The law, which took effect Sunday, makes Massachusetts the 16th state with protection for transgender residents' rights, The Boston Globe reported. Proponents first submitted the legislation five years ago and it was passe seven months ago.
Under the the Massachusetts Transgender Equal Rights Act, prosecutors can also bring hate crime charges in attacks targeting someone for being transgender.
Proponents said the law would allow transgender residents to live more openly.
"This a tremendously historic and life-changing day for transgender people across the state, and really for anybody that values fairness," said Kara Suffredini, executive director of MassEquality, which lobbied for the law.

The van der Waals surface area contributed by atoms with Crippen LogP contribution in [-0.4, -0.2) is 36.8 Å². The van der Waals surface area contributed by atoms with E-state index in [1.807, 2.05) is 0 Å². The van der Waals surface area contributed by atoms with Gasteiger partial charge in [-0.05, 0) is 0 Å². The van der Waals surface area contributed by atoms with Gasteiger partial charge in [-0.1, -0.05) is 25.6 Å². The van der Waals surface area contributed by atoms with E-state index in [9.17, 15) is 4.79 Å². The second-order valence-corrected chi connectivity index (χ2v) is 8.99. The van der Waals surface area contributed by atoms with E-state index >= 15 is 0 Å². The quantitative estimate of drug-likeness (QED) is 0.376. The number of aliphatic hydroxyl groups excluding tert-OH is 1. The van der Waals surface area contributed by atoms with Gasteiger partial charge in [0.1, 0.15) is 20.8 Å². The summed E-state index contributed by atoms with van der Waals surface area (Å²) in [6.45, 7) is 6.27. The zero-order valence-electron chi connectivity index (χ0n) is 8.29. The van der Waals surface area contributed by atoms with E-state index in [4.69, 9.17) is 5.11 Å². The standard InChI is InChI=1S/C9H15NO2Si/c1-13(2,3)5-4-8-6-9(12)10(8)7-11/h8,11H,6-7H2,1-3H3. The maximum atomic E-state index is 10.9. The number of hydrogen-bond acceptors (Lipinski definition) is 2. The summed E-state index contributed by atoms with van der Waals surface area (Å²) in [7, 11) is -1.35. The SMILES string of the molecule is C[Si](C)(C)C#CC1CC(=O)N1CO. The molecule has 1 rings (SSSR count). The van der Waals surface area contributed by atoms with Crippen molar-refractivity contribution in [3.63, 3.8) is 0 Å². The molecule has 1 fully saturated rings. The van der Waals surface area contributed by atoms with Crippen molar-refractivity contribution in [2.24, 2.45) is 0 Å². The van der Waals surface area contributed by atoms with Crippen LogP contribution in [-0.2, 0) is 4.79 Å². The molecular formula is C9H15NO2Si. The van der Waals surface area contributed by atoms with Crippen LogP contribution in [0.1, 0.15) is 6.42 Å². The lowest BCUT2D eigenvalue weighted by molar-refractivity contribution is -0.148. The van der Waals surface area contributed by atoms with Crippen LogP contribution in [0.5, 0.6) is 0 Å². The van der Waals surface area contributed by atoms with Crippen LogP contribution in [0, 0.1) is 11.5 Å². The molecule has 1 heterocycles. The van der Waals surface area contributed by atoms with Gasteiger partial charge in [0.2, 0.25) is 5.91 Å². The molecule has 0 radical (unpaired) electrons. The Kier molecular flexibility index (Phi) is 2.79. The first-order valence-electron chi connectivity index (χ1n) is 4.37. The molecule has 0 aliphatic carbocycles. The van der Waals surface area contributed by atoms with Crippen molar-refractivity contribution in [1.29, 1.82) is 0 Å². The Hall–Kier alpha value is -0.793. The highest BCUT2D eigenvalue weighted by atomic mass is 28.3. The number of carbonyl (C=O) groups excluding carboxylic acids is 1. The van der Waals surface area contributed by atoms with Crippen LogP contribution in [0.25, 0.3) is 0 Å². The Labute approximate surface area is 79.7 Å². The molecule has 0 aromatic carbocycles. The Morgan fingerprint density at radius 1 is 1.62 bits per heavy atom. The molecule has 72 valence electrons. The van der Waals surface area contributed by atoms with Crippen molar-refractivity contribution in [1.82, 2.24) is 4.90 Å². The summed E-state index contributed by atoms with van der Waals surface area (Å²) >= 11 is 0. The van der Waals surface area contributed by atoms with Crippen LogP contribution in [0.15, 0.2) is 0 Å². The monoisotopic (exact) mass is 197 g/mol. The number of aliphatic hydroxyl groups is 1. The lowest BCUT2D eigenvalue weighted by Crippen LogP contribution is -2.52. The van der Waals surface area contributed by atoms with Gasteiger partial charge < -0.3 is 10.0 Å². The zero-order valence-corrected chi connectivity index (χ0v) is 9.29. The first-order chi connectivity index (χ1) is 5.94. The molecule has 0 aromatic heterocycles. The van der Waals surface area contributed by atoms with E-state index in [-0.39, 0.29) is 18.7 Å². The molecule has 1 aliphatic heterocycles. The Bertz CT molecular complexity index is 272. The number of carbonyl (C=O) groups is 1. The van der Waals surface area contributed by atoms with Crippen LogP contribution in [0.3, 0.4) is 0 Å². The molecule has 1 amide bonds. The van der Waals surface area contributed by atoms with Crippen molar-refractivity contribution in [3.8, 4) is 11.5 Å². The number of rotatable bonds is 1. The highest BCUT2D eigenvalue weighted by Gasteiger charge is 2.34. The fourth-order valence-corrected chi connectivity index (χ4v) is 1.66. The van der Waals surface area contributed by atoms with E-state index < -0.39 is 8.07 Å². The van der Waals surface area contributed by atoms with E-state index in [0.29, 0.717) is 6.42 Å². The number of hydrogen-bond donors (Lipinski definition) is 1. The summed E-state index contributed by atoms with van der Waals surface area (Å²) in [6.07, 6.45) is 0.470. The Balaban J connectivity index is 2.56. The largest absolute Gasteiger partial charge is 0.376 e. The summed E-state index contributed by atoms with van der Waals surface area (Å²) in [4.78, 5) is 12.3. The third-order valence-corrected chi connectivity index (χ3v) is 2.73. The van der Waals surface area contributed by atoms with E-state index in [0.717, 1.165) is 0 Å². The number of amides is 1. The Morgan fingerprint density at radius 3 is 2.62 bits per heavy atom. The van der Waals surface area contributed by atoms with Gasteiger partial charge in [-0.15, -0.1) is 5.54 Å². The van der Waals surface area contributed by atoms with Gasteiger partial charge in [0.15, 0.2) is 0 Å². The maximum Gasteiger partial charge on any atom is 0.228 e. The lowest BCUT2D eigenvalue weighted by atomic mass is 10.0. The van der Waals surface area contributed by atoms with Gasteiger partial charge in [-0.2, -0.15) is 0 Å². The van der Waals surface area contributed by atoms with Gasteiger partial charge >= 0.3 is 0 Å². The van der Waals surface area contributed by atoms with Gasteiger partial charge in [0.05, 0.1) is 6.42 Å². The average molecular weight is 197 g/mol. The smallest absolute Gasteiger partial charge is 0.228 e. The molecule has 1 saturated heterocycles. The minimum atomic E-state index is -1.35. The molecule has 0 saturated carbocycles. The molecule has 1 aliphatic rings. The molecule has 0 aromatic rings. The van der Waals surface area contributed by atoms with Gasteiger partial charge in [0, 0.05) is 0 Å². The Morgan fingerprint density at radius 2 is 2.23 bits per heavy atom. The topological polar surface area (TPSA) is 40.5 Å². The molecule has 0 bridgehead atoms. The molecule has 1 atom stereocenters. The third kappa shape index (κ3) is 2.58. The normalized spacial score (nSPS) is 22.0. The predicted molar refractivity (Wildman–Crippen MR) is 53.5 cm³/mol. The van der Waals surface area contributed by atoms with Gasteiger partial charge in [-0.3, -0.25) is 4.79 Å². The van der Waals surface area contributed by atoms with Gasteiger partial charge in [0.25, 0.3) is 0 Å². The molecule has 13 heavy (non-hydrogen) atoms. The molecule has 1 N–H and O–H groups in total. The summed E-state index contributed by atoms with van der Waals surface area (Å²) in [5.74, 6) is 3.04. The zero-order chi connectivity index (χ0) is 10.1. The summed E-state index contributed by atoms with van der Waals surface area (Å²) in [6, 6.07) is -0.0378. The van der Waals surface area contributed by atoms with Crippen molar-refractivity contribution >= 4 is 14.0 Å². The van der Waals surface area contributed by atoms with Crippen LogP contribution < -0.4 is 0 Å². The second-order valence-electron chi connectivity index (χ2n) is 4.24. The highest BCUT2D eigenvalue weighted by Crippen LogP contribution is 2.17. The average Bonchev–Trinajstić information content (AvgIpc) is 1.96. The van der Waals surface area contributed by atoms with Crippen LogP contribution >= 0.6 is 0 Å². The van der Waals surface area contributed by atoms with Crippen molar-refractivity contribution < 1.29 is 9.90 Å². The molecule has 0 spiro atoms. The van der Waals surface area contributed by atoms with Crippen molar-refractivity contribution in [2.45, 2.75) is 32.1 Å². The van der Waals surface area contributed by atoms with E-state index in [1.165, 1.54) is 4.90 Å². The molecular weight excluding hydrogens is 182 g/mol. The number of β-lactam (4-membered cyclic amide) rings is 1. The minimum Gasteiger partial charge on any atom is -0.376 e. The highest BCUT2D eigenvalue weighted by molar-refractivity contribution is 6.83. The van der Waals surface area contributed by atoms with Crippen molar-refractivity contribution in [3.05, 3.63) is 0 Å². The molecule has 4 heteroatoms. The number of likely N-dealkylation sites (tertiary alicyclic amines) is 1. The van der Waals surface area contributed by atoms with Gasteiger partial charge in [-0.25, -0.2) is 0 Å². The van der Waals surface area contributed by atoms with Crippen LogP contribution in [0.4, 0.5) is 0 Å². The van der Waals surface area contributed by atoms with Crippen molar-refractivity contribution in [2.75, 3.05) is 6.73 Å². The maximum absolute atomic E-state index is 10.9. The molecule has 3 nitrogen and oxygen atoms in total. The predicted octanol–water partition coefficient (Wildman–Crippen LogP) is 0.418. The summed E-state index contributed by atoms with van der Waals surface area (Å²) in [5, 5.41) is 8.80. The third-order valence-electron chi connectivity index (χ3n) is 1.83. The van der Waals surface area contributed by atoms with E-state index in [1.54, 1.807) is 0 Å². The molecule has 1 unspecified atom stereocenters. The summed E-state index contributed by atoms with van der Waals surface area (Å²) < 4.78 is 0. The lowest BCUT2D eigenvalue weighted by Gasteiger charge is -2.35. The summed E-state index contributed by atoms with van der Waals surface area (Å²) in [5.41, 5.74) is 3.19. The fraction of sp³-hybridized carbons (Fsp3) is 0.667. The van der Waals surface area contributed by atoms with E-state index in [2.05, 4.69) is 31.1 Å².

Opponents criticized lawmakers for stopping debate before those against the measure could introduce additional amendments.
"What this bill does, it not only reinforces it [transgenderism], but it uses the force of law to force society to integrate it into society as if it were normal," said Brian Camenker, director of MassResistance, which opposes the law.
Camenker calls transgender identity a disorder.
The Globe said about 33,000 Massachusetts residents identify as transgender.
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